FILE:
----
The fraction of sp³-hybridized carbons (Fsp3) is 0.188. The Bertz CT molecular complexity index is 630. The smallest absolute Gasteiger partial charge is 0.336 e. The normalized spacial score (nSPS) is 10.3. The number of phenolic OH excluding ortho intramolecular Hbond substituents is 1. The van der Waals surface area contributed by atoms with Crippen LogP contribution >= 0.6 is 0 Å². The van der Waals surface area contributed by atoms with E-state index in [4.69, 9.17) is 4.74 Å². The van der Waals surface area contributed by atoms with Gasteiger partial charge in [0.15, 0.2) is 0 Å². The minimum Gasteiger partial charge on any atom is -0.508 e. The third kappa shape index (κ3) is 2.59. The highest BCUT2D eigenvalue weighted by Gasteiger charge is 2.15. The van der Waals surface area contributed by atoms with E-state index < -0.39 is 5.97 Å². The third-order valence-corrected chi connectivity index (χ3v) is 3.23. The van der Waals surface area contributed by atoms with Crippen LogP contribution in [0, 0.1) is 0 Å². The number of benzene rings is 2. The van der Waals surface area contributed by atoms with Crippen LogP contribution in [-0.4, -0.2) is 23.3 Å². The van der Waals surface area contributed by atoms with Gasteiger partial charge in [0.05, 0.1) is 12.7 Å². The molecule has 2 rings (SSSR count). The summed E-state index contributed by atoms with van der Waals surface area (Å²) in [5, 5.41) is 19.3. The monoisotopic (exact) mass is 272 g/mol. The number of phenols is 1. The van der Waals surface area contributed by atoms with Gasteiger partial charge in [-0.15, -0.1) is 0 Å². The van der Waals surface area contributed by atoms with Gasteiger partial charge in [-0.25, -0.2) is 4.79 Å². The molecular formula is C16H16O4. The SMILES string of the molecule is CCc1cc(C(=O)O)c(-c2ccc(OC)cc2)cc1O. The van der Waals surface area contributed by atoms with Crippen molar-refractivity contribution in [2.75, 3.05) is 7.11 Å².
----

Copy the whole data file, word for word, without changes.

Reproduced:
The fraction of sp³-hybridized carbons (Fsp3) is 0.188. The Bertz CT molecular complexity index is 630. The smallest absolute Gasteiger partial charge is 0.336 e. The normalized spacial score (nSPS) is 10.3. The number of phenolic OH excluding ortho intramolecular Hbond substituents is 1. The van der Waals surface area contributed by atoms with Crippen LogP contribution >= 0.6 is 0 Å². The van der Waals surface area contributed by atoms with E-state index in [4.69, 9.17) is 4.74 Å². The van der Waals surface area contributed by atoms with Gasteiger partial charge in [0.15, 0.2) is 0 Å². The minimum Gasteiger partial charge on any atom is -0.508 e. The third kappa shape index (κ3) is 2.59. The highest BCUT2D eigenvalue weighted by Gasteiger charge is 2.15. The van der Waals surface area contributed by atoms with E-state index < -0.39 is 5.97 Å². The third-order valence-corrected chi connectivity index (χ3v) is 3.23. The van der Waals surface area contributed by atoms with Crippen LogP contribution in [0, 0.1) is 0 Å². The number of benzene rings is 2. The van der Waals surface area contributed by atoms with Crippen LogP contribution in [-0.4, -0.2) is 23.3 Å². The van der Waals surface area contributed by atoms with Gasteiger partial charge in [0.05, 0.1) is 12.7 Å². The molecule has 2 rings (SSSR count). The summed E-state index contributed by atoms with van der Waals surface area (Å²) in [5, 5.41) is 19.3. The monoisotopic (exact) mass is 272 g/mol. The number of phenols is 1. The van der Waals surface area contributed by atoms with Gasteiger partial charge in [-0.15, -0.1) is 0 Å². The van der Waals surface area contributed by atoms with Gasteiger partial charge in [-0.25, -0.2) is 4.79 Å². The molecular formula is C16H16O4. The SMILES string of the molecule is CCc1cc(C(=O)O)c(-c2ccc(OC)cc2)cc1O. The van der Waals surface area contributed by atoms with Crippen molar-refractivity contribution in [2.75, 3.05) is 7.11 Å².